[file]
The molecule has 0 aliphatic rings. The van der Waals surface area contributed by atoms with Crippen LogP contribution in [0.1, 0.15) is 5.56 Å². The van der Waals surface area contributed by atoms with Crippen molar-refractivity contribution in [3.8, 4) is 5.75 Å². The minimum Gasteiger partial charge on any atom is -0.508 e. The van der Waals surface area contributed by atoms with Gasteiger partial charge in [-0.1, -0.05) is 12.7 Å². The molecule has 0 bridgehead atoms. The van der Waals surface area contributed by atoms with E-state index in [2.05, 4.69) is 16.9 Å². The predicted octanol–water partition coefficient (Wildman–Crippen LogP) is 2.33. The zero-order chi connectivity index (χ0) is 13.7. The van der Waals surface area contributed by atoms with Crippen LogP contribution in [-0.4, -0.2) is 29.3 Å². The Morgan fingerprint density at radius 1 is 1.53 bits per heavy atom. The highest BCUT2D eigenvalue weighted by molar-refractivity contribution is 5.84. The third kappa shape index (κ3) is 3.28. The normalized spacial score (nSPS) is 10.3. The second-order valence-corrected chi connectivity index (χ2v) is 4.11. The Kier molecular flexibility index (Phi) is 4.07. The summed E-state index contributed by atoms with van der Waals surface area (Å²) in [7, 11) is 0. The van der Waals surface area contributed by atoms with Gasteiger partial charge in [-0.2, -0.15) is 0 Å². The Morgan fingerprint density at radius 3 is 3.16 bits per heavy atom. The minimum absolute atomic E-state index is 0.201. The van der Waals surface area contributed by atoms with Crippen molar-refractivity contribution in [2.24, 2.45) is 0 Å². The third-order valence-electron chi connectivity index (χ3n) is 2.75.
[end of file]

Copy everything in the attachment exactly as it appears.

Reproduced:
The molecule has 0 aliphatic rings. The van der Waals surface area contributed by atoms with Crippen LogP contribution in [0.1, 0.15) is 5.56 Å². The van der Waals surface area contributed by atoms with Crippen molar-refractivity contribution in [3.8, 4) is 5.75 Å². The minimum Gasteiger partial charge on any atom is -0.508 e. The van der Waals surface area contributed by atoms with Gasteiger partial charge in [-0.1, -0.05) is 12.7 Å². The molecule has 0 bridgehead atoms. The van der Waals surface area contributed by atoms with E-state index in [2.05, 4.69) is 16.9 Å². The predicted octanol–water partition coefficient (Wildman–Crippen LogP) is 2.33. The zero-order chi connectivity index (χ0) is 13.7. The van der Waals surface area contributed by atoms with Crippen LogP contribution in [-0.4, -0.2) is 29.3 Å². The Morgan fingerprint density at radius 1 is 1.53 bits per heavy atom. The highest BCUT2D eigenvalue weighted by molar-refractivity contribution is 5.84. The third kappa shape index (κ3) is 3.28. The normalized spacial score (nSPS) is 10.3. The second-order valence-corrected chi connectivity index (χ2v) is 4.11. The Kier molecular flexibility index (Phi) is 4.07. The summed E-state index contributed by atoms with van der Waals surface area (Å²) in [7, 11) is 0. The van der Waals surface area contributed by atoms with Gasteiger partial charge in [-0.2, -0.15) is 0 Å². The Morgan fingerprint density at radius 3 is 3.16 bits per heavy atom. The minimum absolute atomic E-state index is 0.201. The van der Waals surface area contributed by atoms with Crippen molar-refractivity contribution in [2.24, 2.45) is 0 Å². The third-order valence-electron chi connectivity index (χ3n) is 2.75.